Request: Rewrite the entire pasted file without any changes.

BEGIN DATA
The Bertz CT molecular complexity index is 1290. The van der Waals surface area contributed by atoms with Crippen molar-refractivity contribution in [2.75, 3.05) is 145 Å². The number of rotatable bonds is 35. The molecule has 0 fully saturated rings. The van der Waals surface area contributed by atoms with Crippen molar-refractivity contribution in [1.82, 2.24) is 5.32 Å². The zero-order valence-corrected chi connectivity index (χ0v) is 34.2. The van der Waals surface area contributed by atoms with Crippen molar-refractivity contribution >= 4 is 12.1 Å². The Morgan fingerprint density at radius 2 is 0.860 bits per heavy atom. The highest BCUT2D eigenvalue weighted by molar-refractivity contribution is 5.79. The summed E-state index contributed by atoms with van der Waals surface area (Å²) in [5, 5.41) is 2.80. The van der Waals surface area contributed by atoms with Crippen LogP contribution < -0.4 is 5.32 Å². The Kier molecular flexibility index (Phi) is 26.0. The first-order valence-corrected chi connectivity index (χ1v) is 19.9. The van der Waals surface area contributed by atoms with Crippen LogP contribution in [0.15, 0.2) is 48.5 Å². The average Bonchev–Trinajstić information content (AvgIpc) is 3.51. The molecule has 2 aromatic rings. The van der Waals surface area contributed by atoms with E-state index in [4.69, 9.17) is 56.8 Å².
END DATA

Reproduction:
The Bertz CT molecular complexity index is 1290. The van der Waals surface area contributed by atoms with Crippen molar-refractivity contribution in [2.75, 3.05) is 145 Å². The number of rotatable bonds is 35. The molecule has 0 fully saturated rings. The van der Waals surface area contributed by atoms with Crippen molar-refractivity contribution in [1.82, 2.24) is 5.32 Å². The zero-order valence-corrected chi connectivity index (χ0v) is 34.2. The van der Waals surface area contributed by atoms with Crippen molar-refractivity contribution >= 4 is 12.1 Å². The Morgan fingerprint density at radius 2 is 0.860 bits per heavy atom. The highest BCUT2D eigenvalue weighted by molar-refractivity contribution is 5.79. The summed E-state index contributed by atoms with van der Waals surface area (Å²) in [5, 5.41) is 2.80. The van der Waals surface area contributed by atoms with Crippen LogP contribution < -0.4 is 5.32 Å². The Kier molecular flexibility index (Phi) is 26.0. The first-order valence-corrected chi connectivity index (χ1v) is 19.9. The van der Waals surface area contributed by atoms with Crippen LogP contribution in [0.15, 0.2) is 48.5 Å². The average Bonchev–Trinajstić information content (AvgIpc) is 3.51. The molecule has 2 aromatic rings. The van der Waals surface area contributed by atoms with E-state index in [4.69, 9.17) is 56.8 Å².